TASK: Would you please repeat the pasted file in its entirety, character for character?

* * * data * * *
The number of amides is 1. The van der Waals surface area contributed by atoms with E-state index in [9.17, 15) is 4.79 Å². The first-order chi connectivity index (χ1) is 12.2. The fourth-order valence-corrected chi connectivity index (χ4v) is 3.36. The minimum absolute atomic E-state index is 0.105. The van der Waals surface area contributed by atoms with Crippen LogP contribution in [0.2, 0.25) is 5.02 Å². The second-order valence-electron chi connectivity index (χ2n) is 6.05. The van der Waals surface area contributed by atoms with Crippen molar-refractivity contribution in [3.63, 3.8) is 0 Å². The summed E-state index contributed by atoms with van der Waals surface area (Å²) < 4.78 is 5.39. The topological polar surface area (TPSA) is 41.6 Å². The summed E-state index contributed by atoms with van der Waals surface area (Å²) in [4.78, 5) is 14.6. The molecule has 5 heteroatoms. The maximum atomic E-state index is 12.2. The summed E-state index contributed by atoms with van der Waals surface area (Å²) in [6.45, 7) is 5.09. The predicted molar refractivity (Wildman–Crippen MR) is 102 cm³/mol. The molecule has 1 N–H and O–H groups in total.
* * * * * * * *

The number of amides is 1. The van der Waals surface area contributed by atoms with E-state index in [9.17, 15) is 4.79 Å². The first-order chi connectivity index (χ1) is 12.2. The fourth-order valence-corrected chi connectivity index (χ4v) is 3.36. The minimum absolute atomic E-state index is 0.105. The van der Waals surface area contributed by atoms with Crippen LogP contribution in [0.2, 0.25) is 5.02 Å². The second-order valence-electron chi connectivity index (χ2n) is 6.05. The van der Waals surface area contributed by atoms with Crippen molar-refractivity contribution in [3.63, 3.8) is 0 Å². The summed E-state index contributed by atoms with van der Waals surface area (Å²) < 4.78 is 5.39. The topological polar surface area (TPSA) is 41.6 Å². The summed E-state index contributed by atoms with van der Waals surface area (Å²) in [4.78, 5) is 14.6. The molecule has 5 heteroatoms. The maximum atomic E-state index is 12.2. The summed E-state index contributed by atoms with van der Waals surface area (Å²) in [6.45, 7) is 5.09. The predicted molar refractivity (Wildman–Crippen MR) is 102 cm³/mol. The molecule has 1 N–H and O–H groups in total.